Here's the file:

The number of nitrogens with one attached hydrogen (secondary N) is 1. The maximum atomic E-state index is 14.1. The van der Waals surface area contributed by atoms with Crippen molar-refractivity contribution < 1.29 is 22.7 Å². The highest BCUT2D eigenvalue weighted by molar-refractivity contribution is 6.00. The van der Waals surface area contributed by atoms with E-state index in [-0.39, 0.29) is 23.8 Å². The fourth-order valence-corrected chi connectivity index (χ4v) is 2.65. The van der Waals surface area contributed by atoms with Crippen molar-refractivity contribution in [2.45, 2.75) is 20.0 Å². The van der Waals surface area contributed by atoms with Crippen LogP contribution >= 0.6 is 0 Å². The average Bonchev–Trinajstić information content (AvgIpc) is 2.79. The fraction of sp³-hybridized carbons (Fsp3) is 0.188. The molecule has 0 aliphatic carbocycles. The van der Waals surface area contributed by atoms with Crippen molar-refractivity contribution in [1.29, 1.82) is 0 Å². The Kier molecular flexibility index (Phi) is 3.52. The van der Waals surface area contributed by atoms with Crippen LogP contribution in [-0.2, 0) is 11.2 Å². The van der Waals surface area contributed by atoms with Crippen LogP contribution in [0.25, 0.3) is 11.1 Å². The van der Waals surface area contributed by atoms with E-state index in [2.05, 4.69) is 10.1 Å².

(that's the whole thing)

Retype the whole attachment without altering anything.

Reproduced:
The number of nitrogens with one attached hydrogen (secondary N) is 1. The maximum atomic E-state index is 14.1. The van der Waals surface area contributed by atoms with Crippen molar-refractivity contribution < 1.29 is 22.7 Å². The highest BCUT2D eigenvalue weighted by molar-refractivity contribution is 6.00. The van der Waals surface area contributed by atoms with E-state index in [-0.39, 0.29) is 23.8 Å². The fourth-order valence-corrected chi connectivity index (χ4v) is 2.65. The van der Waals surface area contributed by atoms with Crippen molar-refractivity contribution in [2.45, 2.75) is 20.0 Å². The van der Waals surface area contributed by atoms with Crippen LogP contribution >= 0.6 is 0 Å². The average Bonchev–Trinajstić information content (AvgIpc) is 2.79. The fraction of sp³-hybridized carbons (Fsp3) is 0.188. The molecule has 0 aliphatic carbocycles. The van der Waals surface area contributed by atoms with Crippen molar-refractivity contribution in [1.29, 1.82) is 0 Å². The Kier molecular flexibility index (Phi) is 3.52. The van der Waals surface area contributed by atoms with Crippen LogP contribution in [-0.2, 0) is 11.2 Å². The van der Waals surface area contributed by atoms with Crippen LogP contribution in [0.25, 0.3) is 11.1 Å². The van der Waals surface area contributed by atoms with E-state index in [2.05, 4.69) is 10.1 Å².